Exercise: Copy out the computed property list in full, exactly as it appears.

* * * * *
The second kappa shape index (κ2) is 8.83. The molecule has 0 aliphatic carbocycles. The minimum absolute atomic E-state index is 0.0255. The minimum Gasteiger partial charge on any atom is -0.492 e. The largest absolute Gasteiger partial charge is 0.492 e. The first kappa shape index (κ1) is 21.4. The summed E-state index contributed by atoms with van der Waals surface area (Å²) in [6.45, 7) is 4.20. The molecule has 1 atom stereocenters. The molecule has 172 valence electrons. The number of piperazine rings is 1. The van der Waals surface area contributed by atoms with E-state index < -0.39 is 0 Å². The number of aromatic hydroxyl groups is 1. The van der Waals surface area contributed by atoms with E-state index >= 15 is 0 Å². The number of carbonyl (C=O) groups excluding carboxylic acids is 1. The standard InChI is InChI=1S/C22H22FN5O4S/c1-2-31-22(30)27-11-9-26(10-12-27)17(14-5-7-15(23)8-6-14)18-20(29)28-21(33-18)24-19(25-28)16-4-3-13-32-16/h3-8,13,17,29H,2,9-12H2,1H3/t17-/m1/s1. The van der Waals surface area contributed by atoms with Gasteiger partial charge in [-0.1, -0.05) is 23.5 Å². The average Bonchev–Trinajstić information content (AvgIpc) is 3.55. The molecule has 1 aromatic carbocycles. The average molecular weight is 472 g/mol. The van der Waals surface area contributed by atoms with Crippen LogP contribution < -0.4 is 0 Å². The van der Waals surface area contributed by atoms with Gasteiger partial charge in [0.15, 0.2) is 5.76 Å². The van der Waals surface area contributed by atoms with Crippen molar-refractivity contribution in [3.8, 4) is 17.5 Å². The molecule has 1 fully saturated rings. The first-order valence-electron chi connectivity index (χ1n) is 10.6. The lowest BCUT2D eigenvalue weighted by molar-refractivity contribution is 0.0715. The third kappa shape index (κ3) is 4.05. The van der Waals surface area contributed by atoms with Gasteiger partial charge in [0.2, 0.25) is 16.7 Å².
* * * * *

The second kappa shape index (κ2) is 8.83. The molecule has 0 aliphatic carbocycles. The minimum absolute atomic E-state index is 0.0255. The minimum Gasteiger partial charge on any atom is -0.492 e. The largest absolute Gasteiger partial charge is 0.492 e. The first kappa shape index (κ1) is 21.4. The summed E-state index contributed by atoms with van der Waals surface area (Å²) in [6.45, 7) is 4.20. The molecule has 1 atom stereocenters. The molecule has 172 valence electrons. The number of piperazine rings is 1. The van der Waals surface area contributed by atoms with E-state index < -0.39 is 0 Å². The number of aromatic hydroxyl groups is 1. The van der Waals surface area contributed by atoms with E-state index >= 15 is 0 Å². The number of carbonyl (C=O) groups excluding carboxylic acids is 1. The standard InChI is InChI=1S/C22H22FN5O4S/c1-2-31-22(30)27-11-9-26(10-12-27)17(14-5-7-15(23)8-6-14)18-20(29)28-21(33-18)24-19(25-28)16-4-3-13-32-16/h3-8,13,17,29H,2,9-12H2,1H3/t17-/m1/s1. The van der Waals surface area contributed by atoms with Gasteiger partial charge in [-0.1, -0.05) is 23.5 Å². The average Bonchev–Trinajstić information content (AvgIpc) is 3.55. The molecule has 1 aromatic carbocycles. The average molecular weight is 472 g/mol. The van der Waals surface area contributed by atoms with Crippen LogP contribution < -0.4 is 0 Å². The van der Waals surface area contributed by atoms with Gasteiger partial charge in [0.15, 0.2) is 5.76 Å². The van der Waals surface area contributed by atoms with Crippen molar-refractivity contribution in [3.8, 4) is 17.5 Å². The molecule has 1 fully saturated rings. The first-order valence-electron chi connectivity index (χ1n) is 10.6. The lowest BCUT2D eigenvalue weighted by molar-refractivity contribution is 0.0715. The third kappa shape index (κ3) is 4.05. The van der Waals surface area contributed by atoms with Gasteiger partial charge in [0.2, 0.25) is 16.7 Å².